Title

Desolation Road

Date of Award

January 2019

Degree Type

Closed Access Thesis

Document Type

Master Thesis

Degree Name

Master of Fine Arts (MFA)

Department

English and Theatre

First Advisor

Julie Hensley

Department Affiliation

English and Theatre

Second Advisor

R. Dean Johnson

Department Affiliation

English and Theatre

Third Advisor

Young Smith

Department Affiliation

English and Theatre

Abstract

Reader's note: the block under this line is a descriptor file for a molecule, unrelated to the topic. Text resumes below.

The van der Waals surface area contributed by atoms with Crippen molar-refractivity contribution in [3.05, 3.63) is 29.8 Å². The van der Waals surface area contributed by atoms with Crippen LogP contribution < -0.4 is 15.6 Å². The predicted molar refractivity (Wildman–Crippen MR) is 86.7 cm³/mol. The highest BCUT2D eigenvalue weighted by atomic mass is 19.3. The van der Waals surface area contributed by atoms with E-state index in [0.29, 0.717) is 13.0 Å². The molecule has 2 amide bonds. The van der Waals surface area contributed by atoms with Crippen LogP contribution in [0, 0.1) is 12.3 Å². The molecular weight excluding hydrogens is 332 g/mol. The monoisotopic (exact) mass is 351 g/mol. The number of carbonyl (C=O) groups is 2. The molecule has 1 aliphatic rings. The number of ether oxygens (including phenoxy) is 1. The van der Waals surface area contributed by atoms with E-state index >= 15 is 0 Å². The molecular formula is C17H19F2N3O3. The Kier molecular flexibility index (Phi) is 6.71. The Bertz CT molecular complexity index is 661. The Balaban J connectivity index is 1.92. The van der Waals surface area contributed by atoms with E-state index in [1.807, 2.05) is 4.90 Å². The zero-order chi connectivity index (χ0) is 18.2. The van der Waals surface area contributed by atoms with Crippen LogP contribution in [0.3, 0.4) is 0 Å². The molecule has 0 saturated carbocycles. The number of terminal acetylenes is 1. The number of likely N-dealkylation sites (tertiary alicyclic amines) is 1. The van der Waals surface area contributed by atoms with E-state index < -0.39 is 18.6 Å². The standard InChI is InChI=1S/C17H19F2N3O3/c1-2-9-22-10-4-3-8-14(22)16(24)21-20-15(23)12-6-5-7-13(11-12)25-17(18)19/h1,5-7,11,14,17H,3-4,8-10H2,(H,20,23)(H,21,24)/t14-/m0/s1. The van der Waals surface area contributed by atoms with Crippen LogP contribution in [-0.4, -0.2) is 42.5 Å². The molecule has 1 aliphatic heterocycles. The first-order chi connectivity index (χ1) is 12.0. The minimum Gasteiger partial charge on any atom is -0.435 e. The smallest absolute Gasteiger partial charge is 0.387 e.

Desolation Road is a novel-length, literary parody of “Desolation Row,” a song written and performed by Bob Dylan in 1965. Filled with surrealist imagery, historical and literary characters, as well as, graphic depictions of institutional decadence and decay, the haunting lyrics and rhythmic strum-pattern of Dylan’s composition echo the shattered world of Elliot’s Wasteland while incorporating the language and sound of the folk revival. Structurally, Desolation Road reinterprets Dylan’s song by transforming each of the ten verses into novel chapters. An obscure character from the first verse, Lady, becomes the principal character in the parody. As a thoroughly post-modern work, Desolation Road explores the audacity of the parodist who adapts a great work of literature. The novel, through the voice of its principal character Ms. Lady Jones, questions its own existence and its right to borrow the borrowed characters from Dylan’s song. A caricaturized version of Dylan functions as a character and central symbol for the parody. Lynched and hanged from a lamppost light in the center of Desolation Road, a fictional main street where the action of the narrative occurs, Dylan is forced to watch as the characters from his song take on lives of their own. The novel explores the role of the artist and imitator and questions the extent to which an artist can lay claim to their own work.

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